There is also sadness, of course, in working in public-safety communications, unutterable sadness that touches to the core, that taps deeply into that part of your emotions that transcends our relationships inside of our police “family.” Within my first six months of working here, I witnessed, or at least heard, my first “Last Call.” If you don’t know what that is, the Last Call is a rite or tradition performed by a police dispatcher during the funeral service for a fallen officer, one who died on the job, whether it was through an act of violence committed by a bad-guy, or an accident that went tragic and the officer perished somehow. In this particular instance, the officer was wrestling with a bad-guy on the side of the freeway and the bad-guy got away by running across traffic. I don’t know the exact details, but the officer gave chase and was hit by a semi and killed instantly. A citizen stopped and cleared on the officer’s radio and told our dispatcher that the officer was down. I cannot imagine the horror of being that dispatcher and having some regular person, not an officer, talking on her radio telling her that one of her officers was down. Yes, one of “her” officers. Hers or his, whatever gender the dispatcher. When we’re working in Radio, dispatching calls to the officers, the dispatchers, “we,” often feel a particular ownership of what happens on the radio. We’re supposed to know where each of our officers is at all times. We try to recognize their voices and their particular cadences of speech and what they were doing last and who was with them so that if anything happens to them, in case they call or cry out for help, we will know who they are and where to send help. They are “our” officers and we’re supposed to do everything within our power to make sure they go home at the end of their shift. Whether we’re embedded in the police “family” and live every aspect of our lives for and with all things police, or not, they’re still our officers…we want them to be safe. We’re amped-up when they’re chasing someone and we’re excited when they catch him…we cheer sometimes in the radio room when “we” finally catch the bad guy that we’ve been looking for all day…and we’re saddened beyond description when things go bad…when things “go south” and one of “our” officers dies on duty. I was one of the “new guys” when the dispatcher was preparing to do that Last Call, so the supervisor told me to come from the 9-1-1 room into the dispatch side so I could listen…so I could be baptized into my new family by participating in the sadness and grief that sometimes accompanies us doing our jobs. So I stood there and watched the dispatcher and listened as she spoke his call-sign, “Nine-thirty-four-bravo? Nine-thirty-four-bravo? I copy Nine-thirty-four-bravo is 10-7 at such-and-such address (cemetery)…he is gone but not forgotten…rest in peace, Nine-thirty-four-bravo…goodnight, Sir…KOA789.” Tears were streaming down my cheeks and those of the other dispatchers standing around with me as the officer’s dispatcher gave his Last Call. Her voice was calm and even, clearly-spoken…holding it together as she did her job…and her voice only broke slightly as she gave that final “goodnight, Sir.” She did a great job…truly…I can still see her today, all these years later. This Last Call is my first memory of this salty old dispatcher who called me “Sonny Boy” a few years later and told me that she had seen some things in her twenty-odd years of dispatching that I wouldn’t even be able to imagine. She is still here today, and while some of her war-stories have gotten a little old in the re-telling, she is a wealth of information and history and adds a particular and distinct quality to our group of dispatchers.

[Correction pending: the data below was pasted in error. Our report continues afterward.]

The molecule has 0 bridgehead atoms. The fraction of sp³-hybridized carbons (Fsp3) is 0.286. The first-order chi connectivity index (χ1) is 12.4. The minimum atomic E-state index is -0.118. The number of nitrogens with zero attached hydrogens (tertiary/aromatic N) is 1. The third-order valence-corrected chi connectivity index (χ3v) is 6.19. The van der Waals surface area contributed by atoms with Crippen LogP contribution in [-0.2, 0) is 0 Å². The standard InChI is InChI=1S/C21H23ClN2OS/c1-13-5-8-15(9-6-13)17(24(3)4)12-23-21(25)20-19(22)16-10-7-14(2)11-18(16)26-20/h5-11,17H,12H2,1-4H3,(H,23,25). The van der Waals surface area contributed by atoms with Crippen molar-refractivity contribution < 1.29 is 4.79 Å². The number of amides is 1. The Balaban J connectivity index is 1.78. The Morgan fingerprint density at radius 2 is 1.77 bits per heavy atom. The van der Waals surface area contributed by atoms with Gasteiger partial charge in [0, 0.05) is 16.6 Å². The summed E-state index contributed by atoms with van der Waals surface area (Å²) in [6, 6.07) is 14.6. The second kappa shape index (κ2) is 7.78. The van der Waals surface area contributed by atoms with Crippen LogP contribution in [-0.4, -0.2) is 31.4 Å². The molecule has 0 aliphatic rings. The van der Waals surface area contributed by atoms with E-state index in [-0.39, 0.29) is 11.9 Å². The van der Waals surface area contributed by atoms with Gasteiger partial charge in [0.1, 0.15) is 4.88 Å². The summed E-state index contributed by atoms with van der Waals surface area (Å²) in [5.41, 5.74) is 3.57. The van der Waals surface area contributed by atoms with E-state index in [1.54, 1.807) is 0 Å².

It’s easy to take for granted some of the people with whom we work…or to easily label them as snotty or intolerant of people who aren’t as skilled as they are, people who haven’t yet worked some of the horrible situations they have…who haven’t been baptized with the true and severe fires of working officer-involved emergencies. Sometimes their impatience and intolerance is wearing, it’s taxing to be putting out the fires that they’re causing throughout the radio room among their co-workers because of their brashness and biting remarks. But these same people can be awe-inspiring when the proverbial shit is hitting the fan and we get the opportunity to watch or listen to them work. On a particular Saturday evening, a particular April 12 of six or seven years ago, a two-man unit followed a suspicious vehicle into one of the Central Phoenix neighborhoods and ended-up in foot-pursuit of the bad guys as they bailed from what we later learned was a stolen vehicle. The officers chased the bad guys through yards and alleys and other yards and alleys and crossed streets this way and that and didn’t know where they were and suddenly one of them yelled “Nine-Nine-Nine!!!” Those numbers are not spoken by anyone in the normal courses of their days here…not in the police family…even if they’re numbers on a license plate. We say “Nine hundred and ninety nine.” When someone says “Nine-Nine-Nine” it only means that something horrible has happened and that things are going to get much worse before they get better. The officer had been shot four times with bullets entering his abdomen from under his vest and causing incredible damage to his insides before coming out or getting lodged inside. He gave his call-sign and said that he’d been shot. His partner had shot the bad guy, but they didn’t know where they were. The dispatcher broadcast the “all-call” city-wide, repeating the 9-9-9 code, and told responding officers to switch to her frequency and hold their traffic (be quiet). She then continued to clear the officers to try to find their location so she could send help directly to them. They were stuck in a backyard somewhere that was full of garbage and broken-down cars and…they couldn’t tell where they were…somewhere around 20th Street and Roosevelt. The dispatcher relayed the information to the air-unit after they cleared her, asked for a co-worker to get Fire to respond…and then scolded the patrol lieutenant for talking on the radio – “Patrol fifty-two, will you hold your traffic, we still don’t know where Five-twenty-five-mary is…!!” The presence of the dispatcher, her courage, control, single-mindedness, focusing on the task of getting help to “her” officers was incredible. She knew her job, knew how to do it, knew what needed to be done next, who was where, who needed to be somewhere else…all of it…she ruled her frequency. And you might ask how she didn’t know where the officers were when they needed her help…and that’s a good question. The officers were statused as 10-8, or available. They never told the dispatcher what they were doing. They hadn’t run the plate of the vehicle and hadn’t told their dispatcher that they were trying to pull the guy over, but he wasn’t complying. Her first indication that they were doing anything other than just driving around was when they yelled those numbers…Nine-nine-nine.